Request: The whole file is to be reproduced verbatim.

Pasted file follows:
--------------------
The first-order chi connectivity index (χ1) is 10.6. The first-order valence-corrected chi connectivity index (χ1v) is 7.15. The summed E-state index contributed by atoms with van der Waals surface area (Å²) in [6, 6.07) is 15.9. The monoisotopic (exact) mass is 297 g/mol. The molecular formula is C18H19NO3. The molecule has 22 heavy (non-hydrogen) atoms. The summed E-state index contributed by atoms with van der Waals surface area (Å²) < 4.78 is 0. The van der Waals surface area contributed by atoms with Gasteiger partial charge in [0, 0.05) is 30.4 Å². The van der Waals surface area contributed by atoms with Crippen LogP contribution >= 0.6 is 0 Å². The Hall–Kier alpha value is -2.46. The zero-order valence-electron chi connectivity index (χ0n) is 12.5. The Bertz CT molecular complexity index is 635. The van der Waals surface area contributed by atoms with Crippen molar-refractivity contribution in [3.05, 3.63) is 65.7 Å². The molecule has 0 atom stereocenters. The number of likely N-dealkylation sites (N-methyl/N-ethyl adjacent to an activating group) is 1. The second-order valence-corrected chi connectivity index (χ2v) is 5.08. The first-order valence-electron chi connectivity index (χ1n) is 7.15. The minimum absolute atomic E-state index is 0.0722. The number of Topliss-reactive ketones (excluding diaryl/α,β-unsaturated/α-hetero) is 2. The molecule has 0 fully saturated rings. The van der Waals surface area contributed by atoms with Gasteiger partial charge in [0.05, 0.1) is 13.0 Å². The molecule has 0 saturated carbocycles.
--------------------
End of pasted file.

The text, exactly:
The first-order chi connectivity index (χ1) is 10.6. The first-order valence-corrected chi connectivity index (χ1v) is 7.15. The summed E-state index contributed by atoms with van der Waals surface area (Å²) in [6, 6.07) is 15.9. The monoisotopic (exact) mass is 297 g/mol. The molecular formula is C18H19NO3. The molecule has 22 heavy (non-hydrogen) atoms. The summed E-state index contributed by atoms with van der Waals surface area (Å²) < 4.78 is 0. The van der Waals surface area contributed by atoms with Gasteiger partial charge in [0, 0.05) is 30.4 Å². The van der Waals surface area contributed by atoms with Crippen LogP contribution >= 0.6 is 0 Å². The Hall–Kier alpha value is -2.46. The zero-order valence-electron chi connectivity index (χ0n) is 12.5. The Bertz CT molecular complexity index is 635. The van der Waals surface area contributed by atoms with Crippen molar-refractivity contribution in [3.05, 3.63) is 65.7 Å². The molecule has 0 atom stereocenters. The number of likely N-dealkylation sites (N-methyl/N-ethyl adjacent to an activating group) is 1. The second-order valence-corrected chi connectivity index (χ2v) is 5.08. The first-order valence-electron chi connectivity index (χ1n) is 7.15. The minimum absolute atomic E-state index is 0.0722. The number of Topliss-reactive ketones (excluding diaryl/α,β-unsaturated/α-hetero) is 2. The molecule has 0 fully saturated rings. The van der Waals surface area contributed by atoms with Gasteiger partial charge in [0.05, 0.1) is 13.0 Å². The molecule has 0 saturated carbocycles.